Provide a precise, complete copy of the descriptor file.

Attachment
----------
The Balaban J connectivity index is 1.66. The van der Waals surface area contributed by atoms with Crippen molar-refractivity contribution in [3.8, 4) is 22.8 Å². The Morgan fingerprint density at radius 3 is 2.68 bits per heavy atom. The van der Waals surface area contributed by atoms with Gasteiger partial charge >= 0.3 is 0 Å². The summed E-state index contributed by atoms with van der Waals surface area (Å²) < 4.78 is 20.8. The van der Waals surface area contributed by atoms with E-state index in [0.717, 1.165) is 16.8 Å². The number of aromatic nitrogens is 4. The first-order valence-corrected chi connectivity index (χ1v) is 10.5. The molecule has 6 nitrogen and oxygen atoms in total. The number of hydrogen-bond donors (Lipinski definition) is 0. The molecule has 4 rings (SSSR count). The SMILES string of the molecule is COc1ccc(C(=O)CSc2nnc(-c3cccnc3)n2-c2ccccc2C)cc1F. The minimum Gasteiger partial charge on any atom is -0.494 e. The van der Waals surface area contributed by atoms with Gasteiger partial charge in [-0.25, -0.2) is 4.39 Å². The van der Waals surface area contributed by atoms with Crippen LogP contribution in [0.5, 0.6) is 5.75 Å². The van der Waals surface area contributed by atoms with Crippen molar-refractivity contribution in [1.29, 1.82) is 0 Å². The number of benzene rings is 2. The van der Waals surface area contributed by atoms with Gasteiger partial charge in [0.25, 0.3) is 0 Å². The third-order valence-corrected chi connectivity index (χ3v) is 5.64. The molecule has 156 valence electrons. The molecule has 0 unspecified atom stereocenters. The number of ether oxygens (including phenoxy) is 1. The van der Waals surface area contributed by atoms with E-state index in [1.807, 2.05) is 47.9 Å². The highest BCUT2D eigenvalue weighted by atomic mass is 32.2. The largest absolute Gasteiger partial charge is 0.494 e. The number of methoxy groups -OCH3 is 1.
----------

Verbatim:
The Balaban J connectivity index is 1.66. The van der Waals surface area contributed by atoms with Crippen molar-refractivity contribution in [3.8, 4) is 22.8 Å². The Morgan fingerprint density at radius 3 is 2.68 bits per heavy atom. The van der Waals surface area contributed by atoms with Gasteiger partial charge >= 0.3 is 0 Å². The summed E-state index contributed by atoms with van der Waals surface area (Å²) < 4.78 is 20.8. The van der Waals surface area contributed by atoms with E-state index in [0.717, 1.165) is 16.8 Å². The number of aromatic nitrogens is 4. The first-order valence-corrected chi connectivity index (χ1v) is 10.5. The molecule has 6 nitrogen and oxygen atoms in total. The number of hydrogen-bond donors (Lipinski definition) is 0. The molecule has 4 rings (SSSR count). The SMILES string of the molecule is COc1ccc(C(=O)CSc2nnc(-c3cccnc3)n2-c2ccccc2C)cc1F. The minimum Gasteiger partial charge on any atom is -0.494 e. The van der Waals surface area contributed by atoms with Gasteiger partial charge in [-0.25, -0.2) is 4.39 Å². The van der Waals surface area contributed by atoms with Crippen LogP contribution in [0.5, 0.6) is 5.75 Å². The van der Waals surface area contributed by atoms with Crippen molar-refractivity contribution in [1.29, 1.82) is 0 Å². The number of benzene rings is 2. The van der Waals surface area contributed by atoms with Gasteiger partial charge in [0.25, 0.3) is 0 Å². The third-order valence-corrected chi connectivity index (χ3v) is 5.64. The molecule has 156 valence electrons. The molecule has 0 unspecified atom stereocenters. The number of ether oxygens (including phenoxy) is 1. The van der Waals surface area contributed by atoms with E-state index in [1.807, 2.05) is 47.9 Å². The highest BCUT2D eigenvalue weighted by atomic mass is 32.2. The largest absolute Gasteiger partial charge is 0.494 e. The number of methoxy groups -OCH3 is 1.